Differences Between Face to Face Meetings & Virtual Meetings
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Technological developments have increased the number of options for convening a group of people. Instead of gathering in a physical location, attendees can meet in a virtual location, thus saving time and money. A 2010 report found that at 80 percent of the companies surveyed, the use of virtual meetings has grown. However, face to face meetings have their advantages as well.
Face-to-face meetings and conferences can cost a great deal due to travel expenses, accommodations, venue rental, and the packing and shipping of displays. According to Bloomberg Businessweek, a virtual meeting or teleconference can save 50 to 80 percent of the costs of a face-to-face meeting.
Face-to-face meetings require individuals to be in the same place at the same time whereas virtual meetings reach across geographical boundaries to even the most remote locations.
Virtual meetings may lower the costs and eliminate the geographical distances between attendees, but they cannot achieve the effectiveness of face-to-face human communication. Many virtual meetings lack the cues we use in person such as tone of voice, body language, facial expression and other nonverbal cues that may indicate confusion, discomfort or disagreement which may lead to miscommunication.
The bloggers at Leading Virtually report that their face-to-face meetings strengthen the bond between team members; create a similar experience that builds comfort among virtual coworkers; and reinforce “the importance of one’s work-related roles and their implications on ‘real’ people and other team members.” At the qworky blog, Jenise Fryatt said that “shared experiences, spontaneous conversations, the experience of personality nuances are much harder to come by, virtually. There’s also something about the immediacy and intimacy of the face to face moment that can’t quite be recreated.”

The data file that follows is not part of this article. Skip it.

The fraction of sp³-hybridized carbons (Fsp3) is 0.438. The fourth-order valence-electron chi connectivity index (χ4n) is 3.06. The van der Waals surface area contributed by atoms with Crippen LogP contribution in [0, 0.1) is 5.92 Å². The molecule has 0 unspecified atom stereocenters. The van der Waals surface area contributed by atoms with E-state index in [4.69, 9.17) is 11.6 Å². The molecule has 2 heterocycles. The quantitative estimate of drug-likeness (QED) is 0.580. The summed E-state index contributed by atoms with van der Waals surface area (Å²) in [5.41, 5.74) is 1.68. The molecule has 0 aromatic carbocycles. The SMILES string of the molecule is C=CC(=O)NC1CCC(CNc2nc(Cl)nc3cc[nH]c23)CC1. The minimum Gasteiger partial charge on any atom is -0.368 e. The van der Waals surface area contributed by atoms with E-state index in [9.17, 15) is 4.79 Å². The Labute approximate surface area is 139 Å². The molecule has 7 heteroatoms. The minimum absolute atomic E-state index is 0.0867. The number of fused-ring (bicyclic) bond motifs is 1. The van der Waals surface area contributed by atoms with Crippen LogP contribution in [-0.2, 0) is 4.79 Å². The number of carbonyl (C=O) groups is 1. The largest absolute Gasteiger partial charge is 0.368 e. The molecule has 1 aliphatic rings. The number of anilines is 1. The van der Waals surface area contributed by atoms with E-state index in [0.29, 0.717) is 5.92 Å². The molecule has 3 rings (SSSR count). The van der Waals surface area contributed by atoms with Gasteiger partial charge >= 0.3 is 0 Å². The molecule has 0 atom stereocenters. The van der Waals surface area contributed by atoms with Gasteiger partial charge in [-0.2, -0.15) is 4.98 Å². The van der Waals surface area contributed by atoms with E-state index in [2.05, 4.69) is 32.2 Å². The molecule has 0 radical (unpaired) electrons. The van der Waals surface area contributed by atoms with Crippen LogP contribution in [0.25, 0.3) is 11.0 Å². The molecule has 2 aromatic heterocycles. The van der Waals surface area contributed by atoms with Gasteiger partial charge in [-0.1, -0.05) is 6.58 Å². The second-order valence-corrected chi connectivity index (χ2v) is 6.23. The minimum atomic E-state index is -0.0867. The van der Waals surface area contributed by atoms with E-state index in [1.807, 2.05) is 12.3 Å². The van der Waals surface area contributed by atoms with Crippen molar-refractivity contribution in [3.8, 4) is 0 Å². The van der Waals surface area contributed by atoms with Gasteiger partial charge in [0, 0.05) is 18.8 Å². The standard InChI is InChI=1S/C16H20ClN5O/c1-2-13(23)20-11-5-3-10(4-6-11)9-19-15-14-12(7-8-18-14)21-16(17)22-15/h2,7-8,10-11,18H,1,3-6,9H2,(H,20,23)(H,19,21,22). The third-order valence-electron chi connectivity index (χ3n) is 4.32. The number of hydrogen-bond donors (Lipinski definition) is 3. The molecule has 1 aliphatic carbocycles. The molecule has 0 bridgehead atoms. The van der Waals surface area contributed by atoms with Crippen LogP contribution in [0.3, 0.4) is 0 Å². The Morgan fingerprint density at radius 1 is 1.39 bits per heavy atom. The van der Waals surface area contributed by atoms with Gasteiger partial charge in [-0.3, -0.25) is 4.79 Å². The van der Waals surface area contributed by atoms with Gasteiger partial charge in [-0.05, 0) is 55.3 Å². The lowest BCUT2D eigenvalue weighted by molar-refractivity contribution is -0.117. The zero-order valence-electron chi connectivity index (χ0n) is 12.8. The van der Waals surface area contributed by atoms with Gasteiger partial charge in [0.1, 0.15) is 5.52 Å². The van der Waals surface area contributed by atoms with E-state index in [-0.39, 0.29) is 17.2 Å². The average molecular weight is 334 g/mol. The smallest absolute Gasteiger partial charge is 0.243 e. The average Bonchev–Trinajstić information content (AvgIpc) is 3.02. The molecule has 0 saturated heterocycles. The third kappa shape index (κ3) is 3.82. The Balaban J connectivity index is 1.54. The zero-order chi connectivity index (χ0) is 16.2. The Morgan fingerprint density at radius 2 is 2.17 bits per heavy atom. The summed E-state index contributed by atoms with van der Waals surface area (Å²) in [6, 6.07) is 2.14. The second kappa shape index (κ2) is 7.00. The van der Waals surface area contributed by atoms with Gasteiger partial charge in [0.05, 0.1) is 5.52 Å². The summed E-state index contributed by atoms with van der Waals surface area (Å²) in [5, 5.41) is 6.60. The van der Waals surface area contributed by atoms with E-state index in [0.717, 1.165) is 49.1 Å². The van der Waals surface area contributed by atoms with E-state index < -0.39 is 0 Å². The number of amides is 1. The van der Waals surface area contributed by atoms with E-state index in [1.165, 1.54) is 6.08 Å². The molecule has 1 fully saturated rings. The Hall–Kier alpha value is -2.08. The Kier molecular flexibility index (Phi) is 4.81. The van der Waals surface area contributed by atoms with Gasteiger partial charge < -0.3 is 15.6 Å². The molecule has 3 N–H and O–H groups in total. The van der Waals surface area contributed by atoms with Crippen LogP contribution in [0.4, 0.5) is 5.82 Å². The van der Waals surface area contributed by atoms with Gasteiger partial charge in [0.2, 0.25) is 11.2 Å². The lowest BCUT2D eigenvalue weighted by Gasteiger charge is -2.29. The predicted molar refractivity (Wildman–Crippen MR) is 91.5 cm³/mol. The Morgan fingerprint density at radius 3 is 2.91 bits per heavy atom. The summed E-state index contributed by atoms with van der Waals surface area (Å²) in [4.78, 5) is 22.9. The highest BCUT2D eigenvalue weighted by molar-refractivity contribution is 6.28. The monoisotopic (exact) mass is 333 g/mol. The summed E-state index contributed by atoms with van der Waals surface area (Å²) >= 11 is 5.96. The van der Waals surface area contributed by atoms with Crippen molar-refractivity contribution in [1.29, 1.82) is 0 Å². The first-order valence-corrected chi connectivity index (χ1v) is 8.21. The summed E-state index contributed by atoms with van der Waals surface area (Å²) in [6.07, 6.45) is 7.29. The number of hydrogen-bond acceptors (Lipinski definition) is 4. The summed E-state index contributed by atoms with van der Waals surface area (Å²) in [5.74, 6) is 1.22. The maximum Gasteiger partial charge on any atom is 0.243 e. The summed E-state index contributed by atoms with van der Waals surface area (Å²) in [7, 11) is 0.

People attending a virtual meeting are more likely to multitask than those in a face-to-face meeting, according to the New York Times.
The carbon footprint of a face-to-face meeting is larger than that of a virtual meeting due to the added energy and fuel used for transportation, handouts, nametags, food and waste.
Sara Klein writes and edits from her home in the Pacific Northwest. She also teaches psychology, focusing on the intersection between climate change and human behavior. Klein holds Bachelor of Arts degrees in humanities and social sciences and a Master of Science in psychology.